8. When did you decide to become a teacher, and why did you choose this field?
When I was growing up, I always related to my teachers, sometimes even more than my peers (shocking, I know). I admired how they could create opportunities, spark students' interest and act as mentors. I also thought that having summers off would allow me some time to focus on my writing, which was a priority for me as far back as second or third grade. When I graduated college, I ended up heading out to Arizona to teach with no formal training, and so I learned a lot on the job before later going back for my Master's in Teaching. In that first job, I was tasked with creating a Spanish curriculum by moving up each year with the students, along with teaching many of the same students in additional classes and coaching many of them in basketball and volleyball. It was a tiny school of 40 students per graduating class, and I got to know those kids incredibly well over their four years. That experience was so rewarding that it cemented my desire to continue on in teaching. 

9. What personal strengths do you find especially helpful in your teaching?
I think students appreciate my sense of humor and ability to be engaging in class. I hope my love of literature also comes across and inspires students. Finally, I am caring and empathetic, and students can tell that they matter to me as human beings.

10. What are your favorite classes to teach?
Fortunately for me, I am currently teaching some of my favorite subjects -- American literature (currently Honors and AP) and creative writing. I also used to love teaching AP Spanish Literature. 

11. What is the greatest success you have had in teaching?
I feel successful when students let me know that I inspired them or, more importantly, that I helped them through a hard time. Whenever I push my students to accomplish something that they thought was out of their reach, I count that as a success.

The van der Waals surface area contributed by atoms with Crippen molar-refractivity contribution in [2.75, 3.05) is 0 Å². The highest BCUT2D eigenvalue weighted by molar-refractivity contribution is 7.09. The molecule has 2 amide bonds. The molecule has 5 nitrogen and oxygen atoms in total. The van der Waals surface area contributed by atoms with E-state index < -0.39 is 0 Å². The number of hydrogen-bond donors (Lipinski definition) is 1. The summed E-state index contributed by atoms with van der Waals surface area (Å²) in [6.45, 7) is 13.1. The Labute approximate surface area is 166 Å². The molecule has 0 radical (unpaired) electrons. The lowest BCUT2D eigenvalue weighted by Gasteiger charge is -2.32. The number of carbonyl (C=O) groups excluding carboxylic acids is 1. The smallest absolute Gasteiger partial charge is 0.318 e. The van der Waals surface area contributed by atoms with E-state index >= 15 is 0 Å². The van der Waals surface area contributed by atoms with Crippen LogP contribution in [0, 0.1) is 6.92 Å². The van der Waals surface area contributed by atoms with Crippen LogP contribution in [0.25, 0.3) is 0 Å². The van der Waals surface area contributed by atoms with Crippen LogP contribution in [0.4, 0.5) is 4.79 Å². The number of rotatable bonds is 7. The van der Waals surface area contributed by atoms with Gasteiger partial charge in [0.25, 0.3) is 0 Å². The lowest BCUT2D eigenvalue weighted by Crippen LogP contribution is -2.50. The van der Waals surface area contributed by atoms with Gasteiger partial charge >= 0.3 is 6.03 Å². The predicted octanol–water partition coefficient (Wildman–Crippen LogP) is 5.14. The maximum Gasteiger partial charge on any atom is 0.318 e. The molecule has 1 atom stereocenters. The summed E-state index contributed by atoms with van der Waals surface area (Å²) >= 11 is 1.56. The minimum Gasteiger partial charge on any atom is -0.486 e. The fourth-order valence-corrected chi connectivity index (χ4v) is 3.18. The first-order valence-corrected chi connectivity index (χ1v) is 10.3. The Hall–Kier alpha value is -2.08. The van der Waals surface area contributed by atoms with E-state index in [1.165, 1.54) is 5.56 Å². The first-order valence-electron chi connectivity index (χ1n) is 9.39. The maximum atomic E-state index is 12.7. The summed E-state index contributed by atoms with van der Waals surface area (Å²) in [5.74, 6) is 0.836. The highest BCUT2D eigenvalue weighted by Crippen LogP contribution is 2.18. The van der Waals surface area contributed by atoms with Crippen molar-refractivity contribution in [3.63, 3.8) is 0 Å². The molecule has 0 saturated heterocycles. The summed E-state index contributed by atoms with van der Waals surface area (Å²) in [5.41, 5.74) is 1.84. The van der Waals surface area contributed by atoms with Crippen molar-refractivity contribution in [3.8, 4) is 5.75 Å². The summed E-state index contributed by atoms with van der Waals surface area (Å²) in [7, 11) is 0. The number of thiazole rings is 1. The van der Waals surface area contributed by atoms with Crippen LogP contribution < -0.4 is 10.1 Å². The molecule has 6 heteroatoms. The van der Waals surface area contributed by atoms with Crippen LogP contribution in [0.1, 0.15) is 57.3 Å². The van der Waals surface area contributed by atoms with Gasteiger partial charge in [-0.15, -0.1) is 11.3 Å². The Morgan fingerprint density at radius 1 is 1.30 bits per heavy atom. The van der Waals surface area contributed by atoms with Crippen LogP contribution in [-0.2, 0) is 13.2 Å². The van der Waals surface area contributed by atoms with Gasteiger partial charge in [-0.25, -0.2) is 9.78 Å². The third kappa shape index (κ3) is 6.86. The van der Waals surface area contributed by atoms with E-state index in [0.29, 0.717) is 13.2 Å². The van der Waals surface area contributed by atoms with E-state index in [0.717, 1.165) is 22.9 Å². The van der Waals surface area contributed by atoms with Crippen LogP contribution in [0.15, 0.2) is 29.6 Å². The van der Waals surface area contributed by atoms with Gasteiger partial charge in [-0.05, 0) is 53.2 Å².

One thing I am especially proud of is my Moby-Dick Reading Group. Who would have thought that I could annually recruit a crew to read this lengthy and difficult novel, outside of school, for no credit at all? Who would have thought that dozens of our students and many of my colleagues would commit to a 24-hour marathon reading of the entire book straight through? I love that we took our admittedly crazy idea for Moby-Con and made it reality, and that we had a blast doing it. I love that I have been able to immerse students in Melville's adept prose, share with them his sense of humor, and engage them in his profound philosophical dilemmas.

12. What challenges face students today?
Right now, our students are managing exceptionally well in extremely difficult circumstances due to the pandemic. They have had to take even more initiative and adapt flexibly to all the changes. I am so impressed by how our students have risen to the occasion of making the most of class time, working collaboratively and independently in new ways, and managing the strain of unusual schedules and outside stresses. 
Over my 20 years of teaching, I have also seen an increase in student anxiety levels, even before the pandemic. Young people often feel compelled to take on too many activities or to overload their academic schedules, and while I admire their ambition, it is important to also maintain a healthy balance, get some rest and breaks, and not be too hard on yourself.
Finally, our young people will have to shoulder much of the struggle for needed change in our world, especially with respect to social justice and the environment. I hope we can assist them with this work and prepare them to take over and lead.